How do you know what is genuine sea glass and what isn't?
The very important information on this page and detailed on Odyssey Sea Glass pages can help you identify authentic, real sea glass.
Why is this information important to you? You can avoid purchasing imitation sea glass jewelry or a collector's piece that is not authentic sea glass.
If a quantity of sea glass exactly the same color is being sold, there is a good chance it is fake. While the most common colors, like the green show above, superficially seem to be the same color, close inspection will show a variety. This is real sea glass.
Examine the photos on this page and site to help you recognize the real beach glass and avoid the unreal. On this page, we will focus on:
Click the highlighted links as you read, then click the back button to return to this page.
The guidelines below are generally true, but there are exceptions.
In the photo of real sea glass above, you are seeing real sea glass. This many cobalts is pretty rare; however, at Glass Beach, Washington, many tinies like this can be found.
If the pieces of cobalt-colored glass were larger than a dime, you would be wise to suspect "faux" (fake) sea glass.
Genuine sea or beach glass will be found in larger quantities mainly in the common colors: white, green, and brown. By larger quantities, we're talking about maybe a pound or two.
Rare colors are not sold in bulk and are quite expensive. If you see these colors sold in bulk, it is almost positive that they are imitation, fake sea glass pieces.
If you see a bunch of pieces of sea glass the exact same unusual hue, size, shape, and color, it is imitation sea glass or beach glass.
Above are shown some of the more rare glass colors. The marble is just give an idea of the size of these pieces.
Individual rare pieces will sell for a comparatively high price, far above the common colors.
Pieces of authentic sea glass are nearly never the same size or shape. A good grade of real sea glass will have very rounded edges. Sharp corners and edges will have disappeared.
Several pieces of sea glass the same basic color will usually vary in the amount of "frost" on the surface.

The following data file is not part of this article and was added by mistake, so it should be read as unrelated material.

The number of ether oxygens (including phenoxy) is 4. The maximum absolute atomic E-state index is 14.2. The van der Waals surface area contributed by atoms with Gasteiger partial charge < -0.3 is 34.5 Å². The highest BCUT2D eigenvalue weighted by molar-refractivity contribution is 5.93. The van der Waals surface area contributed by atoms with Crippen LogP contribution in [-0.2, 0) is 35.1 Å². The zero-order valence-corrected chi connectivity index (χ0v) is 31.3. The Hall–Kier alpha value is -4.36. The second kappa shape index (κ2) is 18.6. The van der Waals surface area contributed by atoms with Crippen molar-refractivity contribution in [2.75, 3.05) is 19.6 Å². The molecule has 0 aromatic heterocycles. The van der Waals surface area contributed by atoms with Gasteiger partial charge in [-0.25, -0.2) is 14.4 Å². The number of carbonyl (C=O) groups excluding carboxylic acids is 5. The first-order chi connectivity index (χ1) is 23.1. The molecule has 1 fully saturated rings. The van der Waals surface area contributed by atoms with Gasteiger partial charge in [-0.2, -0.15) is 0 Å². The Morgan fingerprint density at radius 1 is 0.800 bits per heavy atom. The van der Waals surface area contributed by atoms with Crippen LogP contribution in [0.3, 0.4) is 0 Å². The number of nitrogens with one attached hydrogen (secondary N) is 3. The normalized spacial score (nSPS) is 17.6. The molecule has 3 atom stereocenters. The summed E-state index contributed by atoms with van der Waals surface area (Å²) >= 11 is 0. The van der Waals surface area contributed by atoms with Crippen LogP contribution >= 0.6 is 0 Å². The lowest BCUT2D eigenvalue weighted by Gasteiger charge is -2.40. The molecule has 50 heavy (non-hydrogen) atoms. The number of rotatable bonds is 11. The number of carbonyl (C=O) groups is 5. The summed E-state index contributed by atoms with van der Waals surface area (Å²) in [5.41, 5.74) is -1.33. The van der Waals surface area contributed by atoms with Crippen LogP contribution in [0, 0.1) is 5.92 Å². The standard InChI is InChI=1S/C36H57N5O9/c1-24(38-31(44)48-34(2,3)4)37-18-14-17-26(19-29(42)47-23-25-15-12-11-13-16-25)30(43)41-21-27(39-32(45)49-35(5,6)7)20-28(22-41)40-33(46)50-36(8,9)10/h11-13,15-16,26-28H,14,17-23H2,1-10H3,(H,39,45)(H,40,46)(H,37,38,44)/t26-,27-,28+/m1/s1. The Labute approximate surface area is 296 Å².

It is also usual to find tiny C-shaped chips in the surface of genuine sea glass.
Imitation or machine-tumbled sea glass will often have a totally uniform frost but of a superficial depth. If the pieces all have exactly the same amount of "frosting" this is an indication of fake seaglass.
Genuine sea glass, on the other hand, due to varied minerals in the glass and leaching of those minerals, effects of exposure to sunlight, and other physical factors will have deeper facets on the frosted surface; in other words, thicker frost.
Genuine sea glass might be available for purchase in larger sizes mainly in white, beer-bottle brown, and wine-bottle green.
On the other hand, it is not common to find any well-tumbled natural sea glass above 3-1/2 to 4 inches in length - during the time it takes to tumble among the sand and rocks, it generally breaks down into smaller pieces.
The more rare colors are almost always less that 3/4 inch in size and sold individually or in small groups.
Cobalt blue, for example, a fairly-rare color, seems to be more brittle or weaker than the common colors. Also, cobalt blue was used mainly for small medicine bottles. Therefore, the chance that you would see genuine cobalt blue sea glass over 1/2 inch in any quantity would be quite unusual.
Pieces of sea or beach glass in the less common hues of even the common colors are generally not large in size.
Again, the above guidelines have their exceptions. Learn what authentic sea glass looks like by studying the many photos on this site. Don't be taken in by falsely-advertised "sea glass" that will be a disappointment and waste of money in the future.